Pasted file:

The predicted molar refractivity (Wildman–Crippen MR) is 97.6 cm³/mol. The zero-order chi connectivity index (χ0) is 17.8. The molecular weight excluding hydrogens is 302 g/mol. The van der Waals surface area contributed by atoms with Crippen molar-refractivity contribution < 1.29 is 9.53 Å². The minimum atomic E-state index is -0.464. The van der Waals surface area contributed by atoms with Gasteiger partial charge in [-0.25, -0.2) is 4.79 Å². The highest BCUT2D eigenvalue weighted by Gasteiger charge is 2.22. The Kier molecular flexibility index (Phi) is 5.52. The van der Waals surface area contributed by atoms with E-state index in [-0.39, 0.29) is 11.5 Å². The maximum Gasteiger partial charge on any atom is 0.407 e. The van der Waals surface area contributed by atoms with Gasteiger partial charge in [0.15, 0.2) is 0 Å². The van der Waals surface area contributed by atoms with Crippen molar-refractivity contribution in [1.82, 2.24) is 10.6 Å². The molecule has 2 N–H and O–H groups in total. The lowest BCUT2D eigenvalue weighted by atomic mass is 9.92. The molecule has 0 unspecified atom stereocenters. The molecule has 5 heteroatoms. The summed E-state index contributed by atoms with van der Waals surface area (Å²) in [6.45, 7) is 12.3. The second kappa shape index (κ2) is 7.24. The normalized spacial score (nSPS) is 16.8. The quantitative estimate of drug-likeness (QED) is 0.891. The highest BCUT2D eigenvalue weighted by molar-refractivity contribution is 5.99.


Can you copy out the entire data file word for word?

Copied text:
The predicted molar refractivity (Wildman–Crippen MR) is 97.6 cm³/mol. The zero-order chi connectivity index (χ0) is 17.8. The molecular weight excluding hydrogens is 302 g/mol. The van der Waals surface area contributed by atoms with Crippen molar-refractivity contribution < 1.29 is 9.53 Å². The minimum atomic E-state index is -0.464. The van der Waals surface area contributed by atoms with Gasteiger partial charge in [-0.25, -0.2) is 4.79 Å². The highest BCUT2D eigenvalue weighted by Gasteiger charge is 2.22. The Kier molecular flexibility index (Phi) is 5.52. The van der Waals surface area contributed by atoms with E-state index in [-0.39, 0.29) is 11.5 Å². The maximum Gasteiger partial charge on any atom is 0.407 e. The van der Waals surface area contributed by atoms with Gasteiger partial charge in [0.15, 0.2) is 0 Å². The van der Waals surface area contributed by atoms with Crippen molar-refractivity contribution in [1.82, 2.24) is 10.6 Å². The molecule has 2 N–H and O–H groups in total. The lowest BCUT2D eigenvalue weighted by atomic mass is 9.92. The molecule has 0 unspecified atom stereocenters. The molecule has 5 heteroatoms. The summed E-state index contributed by atoms with van der Waals surface area (Å²) in [6.45, 7) is 12.3. The second kappa shape index (κ2) is 7.24. The normalized spacial score (nSPS) is 16.8. The quantitative estimate of drug-likeness (QED) is 0.891. The highest BCUT2D eigenvalue weighted by molar-refractivity contribution is 5.99.